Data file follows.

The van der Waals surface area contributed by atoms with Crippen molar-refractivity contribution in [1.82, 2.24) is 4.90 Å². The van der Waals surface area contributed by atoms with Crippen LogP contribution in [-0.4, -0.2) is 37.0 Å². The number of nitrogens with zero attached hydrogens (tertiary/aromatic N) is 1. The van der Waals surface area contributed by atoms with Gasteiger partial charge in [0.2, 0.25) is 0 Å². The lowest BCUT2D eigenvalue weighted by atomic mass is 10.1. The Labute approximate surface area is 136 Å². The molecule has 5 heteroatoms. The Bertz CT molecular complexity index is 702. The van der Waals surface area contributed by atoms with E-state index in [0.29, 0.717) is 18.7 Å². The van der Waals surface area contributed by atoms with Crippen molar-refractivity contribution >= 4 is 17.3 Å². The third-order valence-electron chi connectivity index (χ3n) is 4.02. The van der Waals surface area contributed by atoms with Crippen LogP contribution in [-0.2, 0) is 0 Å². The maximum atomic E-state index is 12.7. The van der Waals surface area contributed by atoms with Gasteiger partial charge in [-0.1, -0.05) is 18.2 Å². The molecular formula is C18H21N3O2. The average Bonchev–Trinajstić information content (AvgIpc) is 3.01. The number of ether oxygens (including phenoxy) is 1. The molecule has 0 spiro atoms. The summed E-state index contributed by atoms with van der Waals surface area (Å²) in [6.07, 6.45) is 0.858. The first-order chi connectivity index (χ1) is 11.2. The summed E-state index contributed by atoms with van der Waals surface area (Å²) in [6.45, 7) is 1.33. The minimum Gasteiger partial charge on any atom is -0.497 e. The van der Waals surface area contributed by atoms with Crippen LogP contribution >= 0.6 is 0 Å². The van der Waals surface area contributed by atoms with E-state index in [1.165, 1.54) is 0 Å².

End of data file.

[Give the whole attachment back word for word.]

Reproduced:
The van der Waals surface area contributed by atoms with Crippen molar-refractivity contribution in [1.82, 2.24) is 4.90 Å². The van der Waals surface area contributed by atoms with Crippen LogP contribution in [-0.4, -0.2) is 37.0 Å². The number of nitrogens with zero attached hydrogens (tertiary/aromatic N) is 1. The van der Waals surface area contributed by atoms with Gasteiger partial charge in [0.2, 0.25) is 0 Å². The lowest BCUT2D eigenvalue weighted by atomic mass is 10.1. The Labute approximate surface area is 136 Å². The molecule has 5 heteroatoms. The Bertz CT molecular complexity index is 702. The van der Waals surface area contributed by atoms with E-state index in [0.29, 0.717) is 18.7 Å². The van der Waals surface area contributed by atoms with Crippen molar-refractivity contribution >= 4 is 17.3 Å². The third-order valence-electron chi connectivity index (χ3n) is 4.02. The van der Waals surface area contributed by atoms with Crippen LogP contribution in [-0.2, 0) is 0 Å². The maximum atomic E-state index is 12.7. The van der Waals surface area contributed by atoms with Gasteiger partial charge in [-0.1, -0.05) is 18.2 Å². The molecular formula is C18H21N3O2. The average Bonchev–Trinajstić information content (AvgIpc) is 3.01. The number of ether oxygens (including phenoxy) is 1. The molecule has 0 spiro atoms. The summed E-state index contributed by atoms with van der Waals surface area (Å²) in [6.07, 6.45) is 0.858. The first-order chi connectivity index (χ1) is 11.2. The summed E-state index contributed by atoms with van der Waals surface area (Å²) in [6.45, 7) is 1.33. The minimum Gasteiger partial charge on any atom is -0.497 e. The van der Waals surface area contributed by atoms with Crippen LogP contribution >= 0.6 is 0 Å². The van der Waals surface area contributed by atoms with E-state index in [1.165, 1.54) is 0 Å².